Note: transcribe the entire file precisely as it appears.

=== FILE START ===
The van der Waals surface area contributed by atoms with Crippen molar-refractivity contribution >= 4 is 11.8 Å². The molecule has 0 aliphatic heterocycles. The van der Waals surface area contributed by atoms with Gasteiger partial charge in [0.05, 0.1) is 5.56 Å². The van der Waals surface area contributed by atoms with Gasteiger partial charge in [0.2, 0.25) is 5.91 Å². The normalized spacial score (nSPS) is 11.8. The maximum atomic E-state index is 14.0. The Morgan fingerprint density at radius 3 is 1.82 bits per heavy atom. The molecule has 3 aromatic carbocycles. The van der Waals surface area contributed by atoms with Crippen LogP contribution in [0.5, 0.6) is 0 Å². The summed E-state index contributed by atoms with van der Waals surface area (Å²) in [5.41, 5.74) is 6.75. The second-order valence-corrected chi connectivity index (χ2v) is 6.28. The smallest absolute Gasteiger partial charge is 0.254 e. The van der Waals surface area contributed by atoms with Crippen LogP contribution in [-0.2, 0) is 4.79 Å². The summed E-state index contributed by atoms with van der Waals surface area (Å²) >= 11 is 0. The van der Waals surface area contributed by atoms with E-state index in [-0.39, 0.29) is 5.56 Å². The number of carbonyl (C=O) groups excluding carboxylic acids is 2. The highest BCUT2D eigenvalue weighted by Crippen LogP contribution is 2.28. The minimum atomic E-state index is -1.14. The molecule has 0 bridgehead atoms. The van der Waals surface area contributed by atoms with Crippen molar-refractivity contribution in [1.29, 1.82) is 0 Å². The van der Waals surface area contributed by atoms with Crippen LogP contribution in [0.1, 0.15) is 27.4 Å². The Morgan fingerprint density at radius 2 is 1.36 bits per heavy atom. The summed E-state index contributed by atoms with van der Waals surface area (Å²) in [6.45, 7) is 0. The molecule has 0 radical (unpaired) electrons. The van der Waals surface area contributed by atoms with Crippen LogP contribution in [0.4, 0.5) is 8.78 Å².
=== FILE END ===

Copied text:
The van der Waals surface area contributed by atoms with Crippen molar-refractivity contribution >= 4 is 11.8 Å². The molecule has 0 aliphatic heterocycles. The van der Waals surface area contributed by atoms with Gasteiger partial charge in [0.05, 0.1) is 5.56 Å². The van der Waals surface area contributed by atoms with Gasteiger partial charge in [0.2, 0.25) is 5.91 Å². The normalized spacial score (nSPS) is 11.8. The maximum atomic E-state index is 14.0. The Morgan fingerprint density at radius 3 is 1.82 bits per heavy atom. The molecule has 3 aromatic carbocycles. The van der Waals surface area contributed by atoms with Crippen LogP contribution in [0.5, 0.6) is 0 Å². The summed E-state index contributed by atoms with van der Waals surface area (Å²) in [5.41, 5.74) is 6.75. The second-order valence-corrected chi connectivity index (χ2v) is 6.28. The smallest absolute Gasteiger partial charge is 0.254 e. The van der Waals surface area contributed by atoms with Crippen LogP contribution in [-0.2, 0) is 4.79 Å². The summed E-state index contributed by atoms with van der Waals surface area (Å²) >= 11 is 0. The van der Waals surface area contributed by atoms with E-state index in [-0.39, 0.29) is 5.56 Å². The number of carbonyl (C=O) groups excluding carboxylic acids is 2. The highest BCUT2D eigenvalue weighted by Crippen LogP contribution is 2.28. The minimum atomic E-state index is -1.14. The molecule has 0 bridgehead atoms. The van der Waals surface area contributed by atoms with Crippen molar-refractivity contribution in [1.29, 1.82) is 0 Å². The van der Waals surface area contributed by atoms with Crippen LogP contribution in [0.1, 0.15) is 27.4 Å². The Morgan fingerprint density at radius 2 is 1.36 bits per heavy atom. The summed E-state index contributed by atoms with van der Waals surface area (Å²) in [6.45, 7) is 0. The molecule has 0 radical (unpaired) electrons. The van der Waals surface area contributed by atoms with Crippen LogP contribution in [0.4, 0.5) is 8.78 Å².